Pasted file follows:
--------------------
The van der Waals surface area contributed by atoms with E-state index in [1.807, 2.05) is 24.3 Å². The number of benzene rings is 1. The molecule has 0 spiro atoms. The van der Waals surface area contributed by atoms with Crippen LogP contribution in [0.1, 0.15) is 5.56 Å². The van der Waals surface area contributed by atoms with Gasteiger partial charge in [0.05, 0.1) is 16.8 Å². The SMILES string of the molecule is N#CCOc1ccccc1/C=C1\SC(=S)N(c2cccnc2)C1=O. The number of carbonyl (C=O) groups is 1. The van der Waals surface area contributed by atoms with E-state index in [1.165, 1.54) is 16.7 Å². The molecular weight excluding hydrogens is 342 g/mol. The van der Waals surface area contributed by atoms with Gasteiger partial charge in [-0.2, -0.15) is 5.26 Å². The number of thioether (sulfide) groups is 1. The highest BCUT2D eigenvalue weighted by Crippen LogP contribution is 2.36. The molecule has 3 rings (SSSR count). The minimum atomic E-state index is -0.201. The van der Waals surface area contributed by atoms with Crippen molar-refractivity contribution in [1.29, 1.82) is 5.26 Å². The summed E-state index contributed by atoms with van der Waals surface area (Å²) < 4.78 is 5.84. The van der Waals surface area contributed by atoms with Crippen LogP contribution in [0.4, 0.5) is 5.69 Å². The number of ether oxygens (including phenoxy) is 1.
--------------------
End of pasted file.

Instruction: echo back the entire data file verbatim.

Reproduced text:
The van der Waals surface area contributed by atoms with E-state index in [1.807, 2.05) is 24.3 Å². The number of benzene rings is 1. The molecule has 0 spiro atoms. The van der Waals surface area contributed by atoms with Crippen LogP contribution in [0.1, 0.15) is 5.56 Å². The van der Waals surface area contributed by atoms with Gasteiger partial charge in [0.05, 0.1) is 16.8 Å². The SMILES string of the molecule is N#CCOc1ccccc1/C=C1\SC(=S)N(c2cccnc2)C1=O. The number of carbonyl (C=O) groups is 1. The van der Waals surface area contributed by atoms with E-state index in [1.165, 1.54) is 16.7 Å². The molecular weight excluding hydrogens is 342 g/mol. The van der Waals surface area contributed by atoms with Gasteiger partial charge in [-0.2, -0.15) is 5.26 Å². The number of thioether (sulfide) groups is 1. The highest BCUT2D eigenvalue weighted by Crippen LogP contribution is 2.36. The molecule has 3 rings (SSSR count). The minimum atomic E-state index is -0.201. The van der Waals surface area contributed by atoms with Crippen molar-refractivity contribution in [1.29, 1.82) is 5.26 Å². The summed E-state index contributed by atoms with van der Waals surface area (Å²) < 4.78 is 5.84. The van der Waals surface area contributed by atoms with Crippen LogP contribution in [0.4, 0.5) is 5.69 Å². The number of ether oxygens (including phenoxy) is 1.